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Human RightsThe newsletter of the ISBA’s Section on Human Rights Law

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Newsletter articles from 2007

“The condemnation of Sir Walter Raleigh” or “confronting confrontation” By Thomas A. Bruno June 2007 The Illinois Supreme Court has decided a case on the Confrontation Clause that takes us back to the days of Sir Walter Raleigh.
Contractual foundations of universal human rights By Christopher R. Minelli June 2007 Next year marks the sixtieth anniversary of the ratification of the United Nation’s Universal Declaration of Human Rights.
Despite it all, U.S. civil liberties strong By Harry Kalven Jr. December 2007 On August 5, President George W. Bush signed into law legislation that amended the Foreign Intelligence Surveillance Act of 1978 (FISA).
Ethics issues By Eugene F. Friedman December 2007 The basics of copyright law
From the Chair By Steven Helle December 2007 I attended a communications law seminar recently and two observations gave me pause.
From the Chair By Steven Helle November 2007 Most people might assume that high school students have fewer rights than adults.
From the Chair By Steven Helle September 2007 A colleague related how she had been stopped recently on a Washington, D.C., street by an ACLU intern who was attempting to collect signatures on a petition.
From the Chair By Kathryn E. Eisenhart June 2007 This is my last “from the chair” column. This year has gone very quickly.
From the Chair By Kathryn E. Eisenhart March 2007 On January 25, I attended an all day conference entitled “The Secret World of Human Trafficking.”
From the Chair By Kathryn E. Eisenhart January 2007 A message from Section Chair Kathryn Eisenhart.
The invalidation of Illinois’ ballot access law: Good news for voters who seek choice in elections : Lee v. Keith, (7th Cir., 2006) 463 F.3d 763 By Patrick M. Kinnally March 2007 Since 1980, not a single independent candidate has qualified as a candidate for an Illinois General Assembly. Unless a person can demonstrate he is within a recognized political party or can qualify as a “new party” candidate (Green, Libertarian etc.), he is effectively deprived from candidacy.
ISBA Human Rights Section Council member wins case for victims of Dictator Alberto Fujimori By Sean O’Brien March 2007 A team of Notre Dame law professors and LL.M students has won an important case before the Inter-American Court of Human Rights, establishing Peru’s responsibility for human rights violations during the dictatorship of former President Alberto Fujimori.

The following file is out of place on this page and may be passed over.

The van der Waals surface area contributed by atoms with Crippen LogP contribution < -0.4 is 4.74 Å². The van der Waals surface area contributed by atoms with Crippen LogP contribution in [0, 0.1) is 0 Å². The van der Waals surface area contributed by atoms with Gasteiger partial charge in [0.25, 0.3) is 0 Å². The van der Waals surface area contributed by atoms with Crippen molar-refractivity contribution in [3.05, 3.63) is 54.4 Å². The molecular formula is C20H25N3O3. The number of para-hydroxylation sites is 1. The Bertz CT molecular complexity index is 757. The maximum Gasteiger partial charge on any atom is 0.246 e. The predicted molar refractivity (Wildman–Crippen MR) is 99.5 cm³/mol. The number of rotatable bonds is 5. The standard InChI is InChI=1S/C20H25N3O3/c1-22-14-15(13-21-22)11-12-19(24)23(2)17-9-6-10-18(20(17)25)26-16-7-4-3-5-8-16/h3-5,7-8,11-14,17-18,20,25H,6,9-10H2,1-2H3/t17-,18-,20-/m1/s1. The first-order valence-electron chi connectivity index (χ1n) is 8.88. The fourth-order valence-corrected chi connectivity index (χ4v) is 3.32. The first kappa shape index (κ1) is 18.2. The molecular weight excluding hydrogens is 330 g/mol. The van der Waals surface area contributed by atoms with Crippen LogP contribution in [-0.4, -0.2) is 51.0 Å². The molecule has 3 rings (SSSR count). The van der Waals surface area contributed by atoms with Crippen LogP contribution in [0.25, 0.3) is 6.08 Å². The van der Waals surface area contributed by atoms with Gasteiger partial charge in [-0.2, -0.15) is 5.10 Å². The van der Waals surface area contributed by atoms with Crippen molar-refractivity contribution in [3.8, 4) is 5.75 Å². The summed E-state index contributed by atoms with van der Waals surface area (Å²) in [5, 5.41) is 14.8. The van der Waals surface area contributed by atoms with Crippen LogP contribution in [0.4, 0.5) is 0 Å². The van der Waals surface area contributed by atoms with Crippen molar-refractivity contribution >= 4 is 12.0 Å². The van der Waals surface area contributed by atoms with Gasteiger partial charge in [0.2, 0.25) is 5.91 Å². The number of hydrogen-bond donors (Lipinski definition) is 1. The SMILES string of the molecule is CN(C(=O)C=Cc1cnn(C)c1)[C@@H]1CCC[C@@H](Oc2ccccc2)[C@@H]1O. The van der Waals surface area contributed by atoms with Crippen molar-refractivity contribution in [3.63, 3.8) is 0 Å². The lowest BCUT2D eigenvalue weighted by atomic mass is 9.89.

Last war dance for the Chief By Kenneth Dobbs June 2007 Decades-long battles involving reason, history, protests by students and faculty, pleadings from every Native American organization in the United States and lawsuits couldn’t move the Chancellors, Presidents and Trustees of the University of Illinois to cease using Chief Illiniwek as a team mascot.
Local immigration ordinances are likely unconstitutional By Anthony E. Rothert September 2007 Several municipalities across the country have recently adopted laws that attempt to regulate immigration.
MCLE credit and newsletter authors September 2007 According to Rule 795(d)(7) of the Supreme Court of Illinois’ Minimum Continuing Legal Education Rules, authors who write “law-related articles in responsible legal journals or other legal sources” can get MCLE credit.
R. Eugene Pincham—2007 Gertz Award honoree By Richard L. Hutchison November 2007 This year’s Human Rights Section’s Gertz Award honoree, attorney R. Eugene Pincham, has a long and illustrious career as a civil and human rights champion.
Report on Annual Gertz Award Luncheon By Richard L. Hutchison January 2007 The Gertz Award presentation was made at a luncheon in December.
Rhetoric aside, most First Amendment claimants lose By Tony Mauro September 2007 WASHINGTON — “Where the First Amendment is implicated, the tie goes to the speaker, not the censor.”
Starting the debate: Should Illinois have same-sex marriage or civil unions? By Mark E. Wojcik January 2007 One of the most contentious national political issues is whether to recognize same-sex marriages, deny same-sex marriages, or create some sort of “compromise” that falls short of using the word “marriage,” but yet purports to grant a large number of tangible legal benefits to same-sex couples and their children.
Student speech law heating up By Steven Helle November 2007 This article will offer a primer for when that upset parent with teen in tow comes marching into your office.